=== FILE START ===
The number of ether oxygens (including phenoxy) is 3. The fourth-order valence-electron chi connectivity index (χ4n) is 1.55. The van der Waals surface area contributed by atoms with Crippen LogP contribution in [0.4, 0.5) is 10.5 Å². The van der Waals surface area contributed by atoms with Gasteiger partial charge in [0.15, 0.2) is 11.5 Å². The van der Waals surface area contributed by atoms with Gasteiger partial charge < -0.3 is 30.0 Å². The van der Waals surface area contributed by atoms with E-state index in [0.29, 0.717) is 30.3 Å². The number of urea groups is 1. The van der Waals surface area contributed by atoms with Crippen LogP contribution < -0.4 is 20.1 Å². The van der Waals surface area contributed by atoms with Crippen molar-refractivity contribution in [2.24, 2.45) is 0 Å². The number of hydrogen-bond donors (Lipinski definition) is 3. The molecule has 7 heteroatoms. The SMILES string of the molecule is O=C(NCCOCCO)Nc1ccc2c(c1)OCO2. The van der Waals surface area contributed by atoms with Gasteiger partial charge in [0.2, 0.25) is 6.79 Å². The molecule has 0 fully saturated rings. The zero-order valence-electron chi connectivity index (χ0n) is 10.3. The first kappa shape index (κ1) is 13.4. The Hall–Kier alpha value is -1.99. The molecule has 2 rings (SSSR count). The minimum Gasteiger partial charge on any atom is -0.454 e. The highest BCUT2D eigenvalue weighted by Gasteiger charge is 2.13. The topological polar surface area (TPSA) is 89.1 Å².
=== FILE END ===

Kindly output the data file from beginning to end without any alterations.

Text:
The number of ether oxygens (including phenoxy) is 3. The fourth-order valence-electron chi connectivity index (χ4n) is 1.55. The van der Waals surface area contributed by atoms with Crippen LogP contribution in [0.4, 0.5) is 10.5 Å². The van der Waals surface area contributed by atoms with Gasteiger partial charge in [0.15, 0.2) is 11.5 Å². The van der Waals surface area contributed by atoms with Gasteiger partial charge < -0.3 is 30.0 Å². The van der Waals surface area contributed by atoms with E-state index in [0.29, 0.717) is 30.3 Å². The number of urea groups is 1. The van der Waals surface area contributed by atoms with Crippen LogP contribution < -0.4 is 20.1 Å². The van der Waals surface area contributed by atoms with Crippen molar-refractivity contribution in [2.24, 2.45) is 0 Å². The number of hydrogen-bond donors (Lipinski definition) is 3. The molecule has 7 heteroatoms. The SMILES string of the molecule is O=C(NCCOCCO)Nc1ccc2c(c1)OCO2. The van der Waals surface area contributed by atoms with Gasteiger partial charge in [0.2, 0.25) is 6.79 Å². The molecule has 0 fully saturated rings. The zero-order valence-electron chi connectivity index (χ0n) is 10.3. The first kappa shape index (κ1) is 13.4. The Hall–Kier alpha value is -1.99. The molecule has 2 rings (SSSR count). The minimum Gasteiger partial charge on any atom is -0.454 e. The highest BCUT2D eigenvalue weighted by Gasteiger charge is 2.13. The topological polar surface area (TPSA) is 89.1 Å².